Playful subversion of the secret state
IT’S possible, I think, to break literary responses to the 9/11 terrorist attacks and the ensuing convulsions in the US into two broad categories. The first and most visible are works of overt seriousness that explore how the security apparatus constructed under the Bush administration has fundamentally altered American society. Some of these, such as Sara Paretsky’s Blacklist (2003), engage with the issues directly, while others such as Jonathan Raban’s Surveillance (2006), Denis Johnson’s extraordinary Tree of Smoke (2007) or Richard Powers’s The Echo Makers (2006), a brilliant exploration of psychic trauma and paranoia, approach them more obliquely.
The second category includes works such as Jon Ronson’s The Men Who Stare at Goats (2004) and William Gibson’s Spook Country (2007), which consider the subject with a more subversive eye, teasing out the absurdity and cupidity of the secret state and its excesses.
But Sam Leith’s joyously cracked debut novel, The Coincidence Engine, heralds a new phase in imaginative responses to the secret state, one in which any pretence at moral outrage is abandoned in favour of wise-cracking, self-aware intellectual comedy, and where the depiction of the American intelligence industry owes as much to Hellboy and Men in Black as it does to Tom Clancy.
Whether this is a good thing or not is probably a matter of taste. But there’s no doubting Leith’s talent or the playful subversiveness he brings to the task.
As is so often the case with comedic thrillers this novel turns in large part on mistaken identities. After a hurricane apparently assembles a Boeing 747 out of random junk, various agencies, in particular shadowy arms manufacturer MIC, become concerned a new weapon capable of altering reality by disturbing probability has been released into the wild. Named, with a nod to Charles Babbage’s difference engine, the coincidence engine, this device seems to be the work of the brilliant, deeply disturbed and now notably unfindable mathematician, Nicolas Banacharski.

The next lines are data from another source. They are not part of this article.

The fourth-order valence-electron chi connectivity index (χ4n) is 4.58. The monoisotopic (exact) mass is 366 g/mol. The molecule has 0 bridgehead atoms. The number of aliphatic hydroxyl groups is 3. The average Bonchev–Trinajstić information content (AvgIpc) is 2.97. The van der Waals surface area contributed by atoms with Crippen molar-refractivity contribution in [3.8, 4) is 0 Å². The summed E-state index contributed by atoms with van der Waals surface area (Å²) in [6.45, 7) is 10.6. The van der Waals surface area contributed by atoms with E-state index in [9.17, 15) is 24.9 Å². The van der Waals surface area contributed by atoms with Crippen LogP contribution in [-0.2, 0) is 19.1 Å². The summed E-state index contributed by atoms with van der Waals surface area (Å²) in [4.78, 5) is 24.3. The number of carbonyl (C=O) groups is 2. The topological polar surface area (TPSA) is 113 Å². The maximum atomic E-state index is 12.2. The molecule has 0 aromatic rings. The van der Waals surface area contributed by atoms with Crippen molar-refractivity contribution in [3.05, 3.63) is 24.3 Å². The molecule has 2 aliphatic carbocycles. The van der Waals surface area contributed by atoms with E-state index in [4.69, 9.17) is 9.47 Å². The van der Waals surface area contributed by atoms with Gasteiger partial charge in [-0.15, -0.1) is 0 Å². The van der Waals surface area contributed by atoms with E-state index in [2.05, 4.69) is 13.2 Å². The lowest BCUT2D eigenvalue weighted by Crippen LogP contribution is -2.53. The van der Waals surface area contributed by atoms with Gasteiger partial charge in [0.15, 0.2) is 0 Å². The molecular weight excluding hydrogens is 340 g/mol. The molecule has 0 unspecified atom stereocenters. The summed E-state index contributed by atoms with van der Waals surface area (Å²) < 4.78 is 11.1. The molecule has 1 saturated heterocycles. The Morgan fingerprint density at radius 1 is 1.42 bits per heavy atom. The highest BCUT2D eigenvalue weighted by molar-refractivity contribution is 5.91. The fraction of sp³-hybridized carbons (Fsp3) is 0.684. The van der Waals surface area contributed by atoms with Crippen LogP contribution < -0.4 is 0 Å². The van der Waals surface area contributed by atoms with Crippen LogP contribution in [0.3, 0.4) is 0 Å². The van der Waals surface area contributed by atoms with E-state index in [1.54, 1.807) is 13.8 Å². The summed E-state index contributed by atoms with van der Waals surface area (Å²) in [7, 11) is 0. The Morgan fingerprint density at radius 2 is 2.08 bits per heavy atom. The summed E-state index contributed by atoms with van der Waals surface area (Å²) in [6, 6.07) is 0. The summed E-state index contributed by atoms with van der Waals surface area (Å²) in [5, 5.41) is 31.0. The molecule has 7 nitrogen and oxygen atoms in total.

So when Alex Smart, a doctoral student who has the misfortune to be supervised by the woman who came closest to diving in the true intent of Banacharski’s research, leaves Cambridge for the US in the hopes of seeing his girlfriend, he sets off a chain reaction that results in him being pursued across the North American continent not just by a pair of mercenaries hired by MIC but by agents affiliated with the DEI, or Directorate of the Extremely Improbable, the agency charged with dealing with the ‘‘ unknown unknowns . . . things we don’t know we don’t know about’’.
It’s traditional to describe this sort of intellectual play as Pynchonian. And it is, not just because the novel is so powerfully embedded in the same awareness of the contingency of reality that underpins the best of Thomas Pynchon’s writing but because it shares a similar fascination with word play and the surfaces of contemporary culture.
But one might equally argue Leith’s novel owes more than a little to science fiction writers from Philip K. Dick onwards, who have explored similar ideas, and to comic book writers such as Grant Morrison and Warren Ellis, whose work takes its energy from the same intersection of the fringe science and generic playfulness that makes The Coincidence Engine so enjoyable.
In the end though this is a novel less concerned with the physics and mathematical conjectures it is built on than the human truths about loss, chance and possibility that animate it at an emotional level.
For as Banacharski, a man whose work grows out of the loss of his family in the random madness and chaos of World War II, understands, if reality truly is infinite and all possibilities in every moment exist, then chance is an illusion, and the idea one thing happens instead of another is mistaken. Rather, ‘‘ everything happens. No time passes and nothing is lost and nobody dies. They are living in an infinity of universes, at every moment, for all time’’. James Bradley is the editor of The Penguin Book of the Ocean. He blogs at cityoftongues.com.
George Clooney, one of The Men Who Stare at Goats